I saw this bumper sticker over Labor Day weekend in downtown Providence, in my former home State of Rhode Island and Providence Plantations. My wife had seen one on a different car a couple of days earlier.

Former Mayor Vincent “Buddy” Cianci has been covered here before regarding his conviction under the Racketeer Influenced  and Corrupt Organizations Act.

In his first act as Mayor of Providence, Buddy resigned in 1984 after being convicted of assaulting his wife’s alleged paramour with a fire log and lit cigarette.  (Seriously.)

Buddy had a comeback but in 2002 was convicted of running a criminal enterprise, namely, Providence City Hall. Cianci was found not guilty of 26 specific criminal charges. The only charge on which he was convicted was RICO conspiracy.

Buddy has been out of federal prison for several years, and has a very successful radio show.  He is still adored by many, regardless of his legal problems.  He is a natural retail politician.

Politics is in Buddy’s soul, and he’s running for Mayor again as an Independent:

Dan McGowan, an experienced local reporter, has a lengthy column about Buddy’s campaign at Politico, The Buddy Cianci Show:

Just about everyone in Providence is well aware of both Cianci’s indiscretions and his accomplishments. He resigned as mayor following felony convictions not once but twice—first in 1984, for assaulting his ex-wife’s lover, and then in 2002, for running City Hall like a criminal enterprise, for which he served more than four years in prison. But Providence is very much still Buddy’s town: Having led it for parts of the past four decades, between 1975 and 2002, Cianci has undeniably left his fingerprints all over this city—from the massive shopping mall he pushed for as mayor, and that he now claims brought retail back to Providence in the span of a generation, to a government-funded project that literally moved rivers to make way for a more vibrant downtown. By the 1990s, Providence had even become the setting of a primetime NBC drama named for the city. Naturally, Cianci, who lives for being in the spotlight, played himself….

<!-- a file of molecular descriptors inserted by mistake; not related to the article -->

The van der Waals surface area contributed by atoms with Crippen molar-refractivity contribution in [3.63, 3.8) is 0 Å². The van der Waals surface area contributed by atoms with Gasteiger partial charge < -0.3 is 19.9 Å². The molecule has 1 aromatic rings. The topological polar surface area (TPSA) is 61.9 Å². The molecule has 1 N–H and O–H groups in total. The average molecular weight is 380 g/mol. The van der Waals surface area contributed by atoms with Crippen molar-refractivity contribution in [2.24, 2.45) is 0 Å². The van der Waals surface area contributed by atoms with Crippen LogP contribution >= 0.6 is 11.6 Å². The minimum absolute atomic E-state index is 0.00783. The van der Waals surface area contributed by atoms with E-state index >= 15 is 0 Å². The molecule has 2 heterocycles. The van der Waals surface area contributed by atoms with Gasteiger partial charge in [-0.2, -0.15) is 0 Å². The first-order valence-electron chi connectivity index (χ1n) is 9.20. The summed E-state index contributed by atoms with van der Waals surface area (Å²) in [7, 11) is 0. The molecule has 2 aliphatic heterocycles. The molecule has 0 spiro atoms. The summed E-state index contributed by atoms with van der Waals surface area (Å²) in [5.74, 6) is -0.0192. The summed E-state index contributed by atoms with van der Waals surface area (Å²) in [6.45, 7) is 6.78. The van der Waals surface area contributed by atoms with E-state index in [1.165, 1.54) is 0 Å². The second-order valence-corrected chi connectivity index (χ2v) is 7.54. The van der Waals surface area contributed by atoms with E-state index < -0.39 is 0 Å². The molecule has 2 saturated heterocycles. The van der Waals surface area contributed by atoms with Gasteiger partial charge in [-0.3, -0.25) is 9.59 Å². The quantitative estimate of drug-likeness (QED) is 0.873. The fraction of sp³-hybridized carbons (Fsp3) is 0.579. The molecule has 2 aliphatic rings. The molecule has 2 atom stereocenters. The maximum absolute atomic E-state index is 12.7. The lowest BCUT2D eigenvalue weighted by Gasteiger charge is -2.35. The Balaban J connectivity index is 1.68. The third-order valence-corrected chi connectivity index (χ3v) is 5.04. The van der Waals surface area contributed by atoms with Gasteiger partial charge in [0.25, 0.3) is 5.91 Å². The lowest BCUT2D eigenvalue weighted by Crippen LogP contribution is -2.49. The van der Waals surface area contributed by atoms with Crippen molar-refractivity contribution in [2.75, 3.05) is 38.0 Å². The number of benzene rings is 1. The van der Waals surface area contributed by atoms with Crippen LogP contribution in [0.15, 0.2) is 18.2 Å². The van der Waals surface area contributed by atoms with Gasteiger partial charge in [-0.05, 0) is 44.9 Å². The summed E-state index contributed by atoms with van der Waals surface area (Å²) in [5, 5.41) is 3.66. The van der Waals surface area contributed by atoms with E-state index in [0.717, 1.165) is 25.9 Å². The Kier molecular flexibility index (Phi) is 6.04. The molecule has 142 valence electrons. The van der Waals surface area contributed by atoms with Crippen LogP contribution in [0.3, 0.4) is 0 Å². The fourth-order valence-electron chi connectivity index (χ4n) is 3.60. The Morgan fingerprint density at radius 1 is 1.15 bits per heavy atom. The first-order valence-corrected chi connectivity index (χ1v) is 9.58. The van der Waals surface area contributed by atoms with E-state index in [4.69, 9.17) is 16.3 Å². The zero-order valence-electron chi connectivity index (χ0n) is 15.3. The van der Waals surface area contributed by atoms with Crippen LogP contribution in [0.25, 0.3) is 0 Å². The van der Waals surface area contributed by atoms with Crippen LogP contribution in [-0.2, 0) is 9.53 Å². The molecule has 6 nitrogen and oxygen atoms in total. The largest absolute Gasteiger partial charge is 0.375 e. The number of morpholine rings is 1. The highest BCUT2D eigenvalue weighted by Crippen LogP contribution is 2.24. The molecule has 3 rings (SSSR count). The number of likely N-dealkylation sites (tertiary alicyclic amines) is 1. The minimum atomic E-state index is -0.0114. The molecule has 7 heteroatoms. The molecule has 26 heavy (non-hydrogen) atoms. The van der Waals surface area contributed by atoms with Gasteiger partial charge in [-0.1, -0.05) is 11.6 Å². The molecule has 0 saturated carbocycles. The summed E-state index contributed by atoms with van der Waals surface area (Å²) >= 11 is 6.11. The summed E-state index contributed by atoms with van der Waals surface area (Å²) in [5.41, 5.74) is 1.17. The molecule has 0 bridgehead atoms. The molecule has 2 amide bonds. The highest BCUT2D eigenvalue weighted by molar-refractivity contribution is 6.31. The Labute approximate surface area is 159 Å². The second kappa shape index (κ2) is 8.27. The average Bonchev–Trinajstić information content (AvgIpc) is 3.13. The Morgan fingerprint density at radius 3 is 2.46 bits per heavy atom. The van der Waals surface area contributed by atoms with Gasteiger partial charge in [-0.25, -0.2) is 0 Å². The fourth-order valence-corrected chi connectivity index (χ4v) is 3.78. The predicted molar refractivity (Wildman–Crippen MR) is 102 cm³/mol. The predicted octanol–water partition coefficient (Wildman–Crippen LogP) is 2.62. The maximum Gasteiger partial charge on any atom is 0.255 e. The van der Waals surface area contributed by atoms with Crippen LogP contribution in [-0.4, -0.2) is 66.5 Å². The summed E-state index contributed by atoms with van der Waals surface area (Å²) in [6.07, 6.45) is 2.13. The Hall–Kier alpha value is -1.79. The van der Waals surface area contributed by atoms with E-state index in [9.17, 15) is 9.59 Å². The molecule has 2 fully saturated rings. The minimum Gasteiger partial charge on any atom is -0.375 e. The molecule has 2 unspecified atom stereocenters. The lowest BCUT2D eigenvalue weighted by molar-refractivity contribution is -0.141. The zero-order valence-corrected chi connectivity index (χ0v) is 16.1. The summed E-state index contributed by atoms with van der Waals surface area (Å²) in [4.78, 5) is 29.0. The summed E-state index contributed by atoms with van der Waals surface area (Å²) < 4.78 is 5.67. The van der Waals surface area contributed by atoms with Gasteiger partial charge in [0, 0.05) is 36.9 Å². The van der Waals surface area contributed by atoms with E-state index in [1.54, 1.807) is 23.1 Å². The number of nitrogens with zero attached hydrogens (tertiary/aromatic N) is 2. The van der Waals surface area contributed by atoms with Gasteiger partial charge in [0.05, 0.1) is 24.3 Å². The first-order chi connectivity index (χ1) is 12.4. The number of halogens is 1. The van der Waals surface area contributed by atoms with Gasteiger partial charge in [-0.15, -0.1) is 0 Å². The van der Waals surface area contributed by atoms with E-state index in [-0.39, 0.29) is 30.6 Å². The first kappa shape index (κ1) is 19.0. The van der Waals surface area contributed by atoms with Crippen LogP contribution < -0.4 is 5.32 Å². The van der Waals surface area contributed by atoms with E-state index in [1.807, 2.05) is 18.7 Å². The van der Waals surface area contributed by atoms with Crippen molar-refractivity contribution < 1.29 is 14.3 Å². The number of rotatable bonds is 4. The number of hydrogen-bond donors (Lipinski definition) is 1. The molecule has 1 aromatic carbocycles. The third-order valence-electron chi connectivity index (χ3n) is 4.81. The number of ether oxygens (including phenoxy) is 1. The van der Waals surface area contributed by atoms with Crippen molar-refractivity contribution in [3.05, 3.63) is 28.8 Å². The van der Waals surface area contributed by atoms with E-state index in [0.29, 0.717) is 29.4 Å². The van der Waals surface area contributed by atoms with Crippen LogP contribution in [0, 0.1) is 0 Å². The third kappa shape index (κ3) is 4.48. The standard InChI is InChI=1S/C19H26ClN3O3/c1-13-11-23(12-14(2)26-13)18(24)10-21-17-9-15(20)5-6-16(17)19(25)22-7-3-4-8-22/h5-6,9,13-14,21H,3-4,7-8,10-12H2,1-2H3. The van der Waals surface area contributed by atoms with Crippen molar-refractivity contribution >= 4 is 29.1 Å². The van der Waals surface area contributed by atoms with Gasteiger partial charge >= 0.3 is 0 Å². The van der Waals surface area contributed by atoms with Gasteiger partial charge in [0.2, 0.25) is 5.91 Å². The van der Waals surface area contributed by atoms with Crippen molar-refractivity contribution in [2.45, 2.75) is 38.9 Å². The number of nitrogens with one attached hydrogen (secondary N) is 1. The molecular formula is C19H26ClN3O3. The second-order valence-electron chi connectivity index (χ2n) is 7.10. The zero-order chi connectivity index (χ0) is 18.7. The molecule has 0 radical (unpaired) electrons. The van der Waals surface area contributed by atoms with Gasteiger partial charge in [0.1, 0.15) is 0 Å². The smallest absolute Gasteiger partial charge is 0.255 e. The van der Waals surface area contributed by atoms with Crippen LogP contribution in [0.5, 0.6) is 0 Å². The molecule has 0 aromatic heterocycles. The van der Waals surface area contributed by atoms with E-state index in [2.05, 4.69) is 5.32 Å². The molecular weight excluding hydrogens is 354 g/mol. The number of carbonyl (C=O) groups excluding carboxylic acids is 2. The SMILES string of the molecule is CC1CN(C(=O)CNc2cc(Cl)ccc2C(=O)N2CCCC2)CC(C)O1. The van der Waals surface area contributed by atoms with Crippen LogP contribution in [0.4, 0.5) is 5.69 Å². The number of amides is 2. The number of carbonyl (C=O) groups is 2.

…. though he may be 40 pounds lighter than he was in City Hall and no longer sports the famous toupee he refers to today as “the squirrel,” Cianci hasn’t lost a step. And so far, his comeback seems to be no joke. Although no public polling has been done on the race, Joseph Fleming, one of Rhode Island’s top political pollsters, tells me, “You can never count Buddy out. He can absolutely win the race.”

Buddy is an amazing politician.

Prior to the federal conviction, he lived in the Penthouse at The Providence Biltmore. My daughter’s Bat Mitzah was held there, and Buddy was in the lobby shaking hands and generally being The Prince of Providence.

McGowan notes that Buddy’s amazing retail politics hasn’t changed, and neither has his political instincts:

Cianci’s opponents, too, have felt the wrath of his sharp tongue. He spent the months leading up to his on-air announcement labeling Solomon a deadbeat for failing to pay back a taxpayer-backed loan that Solomon and some business partners received in 1987. Before dropping out of the race, Smiley challenged Cianci to a debate on good government. Cianci accepted under the condition that the forum be held at a strip club once owned by the candidate’s deceased father-in-law.

He can win. He absolutely can win.

And that would not be a bad thing for Providence, which has been in a funk since Buddy went to the Big House.